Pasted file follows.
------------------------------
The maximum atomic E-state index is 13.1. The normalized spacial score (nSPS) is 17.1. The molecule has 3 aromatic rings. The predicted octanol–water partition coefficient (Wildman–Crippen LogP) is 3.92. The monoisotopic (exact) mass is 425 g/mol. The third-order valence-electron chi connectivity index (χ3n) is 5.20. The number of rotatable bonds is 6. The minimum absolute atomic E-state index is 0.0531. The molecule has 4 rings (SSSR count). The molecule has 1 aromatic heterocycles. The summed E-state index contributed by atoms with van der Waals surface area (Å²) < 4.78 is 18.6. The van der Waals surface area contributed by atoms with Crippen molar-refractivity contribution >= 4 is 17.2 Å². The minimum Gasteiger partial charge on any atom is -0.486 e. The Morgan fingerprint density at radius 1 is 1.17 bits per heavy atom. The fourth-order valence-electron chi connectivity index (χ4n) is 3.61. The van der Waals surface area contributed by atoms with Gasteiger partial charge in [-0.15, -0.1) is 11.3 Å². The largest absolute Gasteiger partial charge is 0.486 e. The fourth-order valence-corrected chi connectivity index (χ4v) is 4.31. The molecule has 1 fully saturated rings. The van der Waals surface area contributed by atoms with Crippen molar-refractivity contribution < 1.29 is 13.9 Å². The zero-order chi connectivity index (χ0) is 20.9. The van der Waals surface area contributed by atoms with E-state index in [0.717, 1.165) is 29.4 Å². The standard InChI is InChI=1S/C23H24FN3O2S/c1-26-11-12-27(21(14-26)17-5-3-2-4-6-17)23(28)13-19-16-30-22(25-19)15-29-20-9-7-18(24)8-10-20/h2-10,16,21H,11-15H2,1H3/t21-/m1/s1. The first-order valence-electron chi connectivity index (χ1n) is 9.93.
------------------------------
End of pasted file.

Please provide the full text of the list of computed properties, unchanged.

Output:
The maximum atomic E-state index is 13.1. The normalized spacial score (nSPS) is 17.1. The molecule has 3 aromatic rings. The predicted octanol–water partition coefficient (Wildman–Crippen LogP) is 3.92. The monoisotopic (exact) mass is 425 g/mol. The third-order valence-electron chi connectivity index (χ3n) is 5.20. The number of rotatable bonds is 6. The minimum absolute atomic E-state index is 0.0531. The molecule has 4 rings (SSSR count). The molecule has 1 aromatic heterocycles. The summed E-state index contributed by atoms with van der Waals surface area (Å²) < 4.78 is 18.6. The van der Waals surface area contributed by atoms with Crippen molar-refractivity contribution >= 4 is 17.2 Å². The minimum Gasteiger partial charge on any atom is -0.486 e. The Morgan fingerprint density at radius 1 is 1.17 bits per heavy atom. The fourth-order valence-electron chi connectivity index (χ4n) is 3.61. The van der Waals surface area contributed by atoms with Gasteiger partial charge in [-0.15, -0.1) is 11.3 Å². The largest absolute Gasteiger partial charge is 0.486 e. The fourth-order valence-corrected chi connectivity index (χ4v) is 4.31. The molecule has 1 fully saturated rings. The van der Waals surface area contributed by atoms with Crippen molar-refractivity contribution < 1.29 is 13.9 Å². The zero-order chi connectivity index (χ0) is 20.9. The van der Waals surface area contributed by atoms with E-state index in [0.717, 1.165) is 29.4 Å². The standard InChI is InChI=1S/C23H24FN3O2S/c1-26-11-12-27(21(14-26)17-5-3-2-4-6-17)23(28)13-19-16-30-22(25-19)15-29-20-9-7-18(24)8-10-20/h2-10,16,21H,11-15H2,1H3/t21-/m1/s1. The first-order valence-electron chi connectivity index (χ1n) is 9.93.